Andrew Lambirth

‘How various he is’

The first question: why isn’t this Reynolds show at the Royal Academy, of which Sir Joshua was so famously the founding father? The short answer is that the RA mounted its own Reynolds exhibition nearly 20 years ago, in 1986, and thankfully doesn’t hold the monopoly. It’s certainly time for another in-depth look at him, and the Tate has never shown him solo. The second question is more troubling: what on earth is the Tate playing at? The press release has this to say: ‘He was a brilliant portraitist but also an impresario, a skilled networker, and a master of spin.’ Is this supposed to be a commendation? Does it not occur to the management team of Tate Incorporated that such a description can only demean Reynolds? Far be it from me to claim a spotless reputation for that commercially minded old tuft-hunter, but to equate him with today’s tawdry publicity managers would have the old boy spinning in his grave.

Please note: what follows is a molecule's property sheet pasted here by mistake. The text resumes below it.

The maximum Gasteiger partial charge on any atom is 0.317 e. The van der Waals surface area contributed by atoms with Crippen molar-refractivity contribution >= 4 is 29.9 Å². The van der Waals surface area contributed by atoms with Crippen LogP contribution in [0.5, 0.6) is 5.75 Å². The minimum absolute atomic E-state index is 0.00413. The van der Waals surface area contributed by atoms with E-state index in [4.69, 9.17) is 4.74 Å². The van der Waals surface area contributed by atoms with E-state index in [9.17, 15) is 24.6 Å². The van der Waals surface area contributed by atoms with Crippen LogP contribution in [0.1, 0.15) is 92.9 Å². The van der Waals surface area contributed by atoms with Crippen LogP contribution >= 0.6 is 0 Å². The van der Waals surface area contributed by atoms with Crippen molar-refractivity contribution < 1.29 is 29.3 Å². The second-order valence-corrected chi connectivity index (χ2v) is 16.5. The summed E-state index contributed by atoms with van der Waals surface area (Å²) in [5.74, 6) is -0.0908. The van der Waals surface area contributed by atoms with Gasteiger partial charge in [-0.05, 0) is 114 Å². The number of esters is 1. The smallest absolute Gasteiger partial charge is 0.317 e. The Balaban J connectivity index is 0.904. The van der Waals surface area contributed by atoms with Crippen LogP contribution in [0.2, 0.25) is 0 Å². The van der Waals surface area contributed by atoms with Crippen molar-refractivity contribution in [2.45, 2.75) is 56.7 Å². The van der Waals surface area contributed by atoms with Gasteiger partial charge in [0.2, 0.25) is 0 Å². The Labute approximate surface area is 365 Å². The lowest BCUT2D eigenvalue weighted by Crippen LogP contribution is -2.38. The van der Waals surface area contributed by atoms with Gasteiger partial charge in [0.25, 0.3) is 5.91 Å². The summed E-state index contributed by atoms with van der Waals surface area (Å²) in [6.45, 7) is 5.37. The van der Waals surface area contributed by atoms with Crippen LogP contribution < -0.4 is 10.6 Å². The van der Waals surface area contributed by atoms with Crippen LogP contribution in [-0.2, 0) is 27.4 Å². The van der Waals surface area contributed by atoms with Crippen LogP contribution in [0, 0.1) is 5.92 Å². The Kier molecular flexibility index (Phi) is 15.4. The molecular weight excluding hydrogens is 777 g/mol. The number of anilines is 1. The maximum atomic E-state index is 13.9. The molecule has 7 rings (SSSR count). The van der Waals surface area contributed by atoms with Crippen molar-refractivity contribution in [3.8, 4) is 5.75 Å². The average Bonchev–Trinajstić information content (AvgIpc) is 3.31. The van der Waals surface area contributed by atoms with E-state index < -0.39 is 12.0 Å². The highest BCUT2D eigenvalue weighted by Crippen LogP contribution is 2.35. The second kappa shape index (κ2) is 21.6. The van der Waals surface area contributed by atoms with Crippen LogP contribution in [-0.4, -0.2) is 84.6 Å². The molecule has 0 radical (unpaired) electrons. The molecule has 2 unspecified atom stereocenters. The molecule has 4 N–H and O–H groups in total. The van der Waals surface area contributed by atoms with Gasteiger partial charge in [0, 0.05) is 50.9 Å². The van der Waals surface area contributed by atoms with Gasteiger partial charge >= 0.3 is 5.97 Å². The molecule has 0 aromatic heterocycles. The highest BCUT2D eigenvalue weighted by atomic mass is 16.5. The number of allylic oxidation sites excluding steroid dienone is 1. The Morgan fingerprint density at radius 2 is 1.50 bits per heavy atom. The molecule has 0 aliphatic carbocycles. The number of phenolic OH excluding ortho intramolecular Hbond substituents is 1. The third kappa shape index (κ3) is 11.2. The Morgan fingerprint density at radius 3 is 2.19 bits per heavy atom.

Joshua Reynolds (1723–92), a Devonian on the make though not at all risible, revolutionised British painting by giving it a European standing. He made the Grand Manner his own, producing portraits with the requisite references to Antiquity and the Renaissance, which were also vigorous, original and highly fashionable. If his work sometimes has a coldness, he was, after all, often required to paint the social mask. He was prolific and hardworking, painting well over 100 commissions a year (and as such forced to employ drapery painters), displayed a singular capacity for useful friendships and adored the limelight. He admitted he wasn’t as good at figure drawing as he might have been, and invited too many people to fit comfortably round his table for dinner. He was avid for life and success, and he forced the dull old Establishment to take artists seriously.

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